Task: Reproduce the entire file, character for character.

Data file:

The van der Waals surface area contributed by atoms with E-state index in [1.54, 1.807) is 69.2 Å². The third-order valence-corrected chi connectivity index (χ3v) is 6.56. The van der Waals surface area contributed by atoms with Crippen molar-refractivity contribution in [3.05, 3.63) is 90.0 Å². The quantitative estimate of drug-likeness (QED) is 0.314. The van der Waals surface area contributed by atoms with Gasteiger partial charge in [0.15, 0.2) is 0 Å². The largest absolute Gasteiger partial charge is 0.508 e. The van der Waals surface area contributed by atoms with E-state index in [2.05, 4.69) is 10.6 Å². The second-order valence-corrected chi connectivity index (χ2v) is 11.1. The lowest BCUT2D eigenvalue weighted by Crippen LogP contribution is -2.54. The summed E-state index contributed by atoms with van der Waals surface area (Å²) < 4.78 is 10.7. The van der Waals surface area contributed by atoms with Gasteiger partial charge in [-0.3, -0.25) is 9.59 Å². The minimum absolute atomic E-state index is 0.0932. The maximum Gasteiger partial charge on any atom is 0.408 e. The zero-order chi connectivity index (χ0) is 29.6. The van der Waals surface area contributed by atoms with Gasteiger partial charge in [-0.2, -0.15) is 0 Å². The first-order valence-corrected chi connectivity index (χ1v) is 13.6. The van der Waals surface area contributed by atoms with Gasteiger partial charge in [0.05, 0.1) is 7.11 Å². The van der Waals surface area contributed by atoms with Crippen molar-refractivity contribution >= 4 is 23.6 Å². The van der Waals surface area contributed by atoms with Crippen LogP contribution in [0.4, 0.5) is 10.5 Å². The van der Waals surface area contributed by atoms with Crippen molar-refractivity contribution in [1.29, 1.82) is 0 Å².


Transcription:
The van der Waals surface area contributed by atoms with E-state index in [1.54, 1.807) is 69.2 Å². The third-order valence-corrected chi connectivity index (χ3v) is 6.56. The van der Waals surface area contributed by atoms with Crippen molar-refractivity contribution in [3.05, 3.63) is 90.0 Å². The quantitative estimate of drug-likeness (QED) is 0.314. The van der Waals surface area contributed by atoms with Gasteiger partial charge in [0.15, 0.2) is 0 Å². The largest absolute Gasteiger partial charge is 0.508 e. The van der Waals surface area contributed by atoms with E-state index in [2.05, 4.69) is 10.6 Å². The second-order valence-corrected chi connectivity index (χ2v) is 11.1. The lowest BCUT2D eigenvalue weighted by Crippen LogP contribution is -2.54. The summed E-state index contributed by atoms with van der Waals surface area (Å²) < 4.78 is 10.7. The van der Waals surface area contributed by atoms with Gasteiger partial charge in [-0.3, -0.25) is 9.59 Å². The minimum absolute atomic E-state index is 0.0932. The maximum Gasteiger partial charge on any atom is 0.408 e. The zero-order chi connectivity index (χ0) is 29.6. The van der Waals surface area contributed by atoms with Gasteiger partial charge in [-0.2, -0.15) is 0 Å². The first-order valence-corrected chi connectivity index (χ1v) is 13.6. The van der Waals surface area contributed by atoms with Gasteiger partial charge in [0.05, 0.1) is 7.11 Å². The van der Waals surface area contributed by atoms with Crippen molar-refractivity contribution >= 4 is 23.6 Å². The van der Waals surface area contributed by atoms with Crippen LogP contribution in [0.4, 0.5) is 10.5 Å². The van der Waals surface area contributed by atoms with Crippen molar-refractivity contribution in [1.29, 1.82) is 0 Å².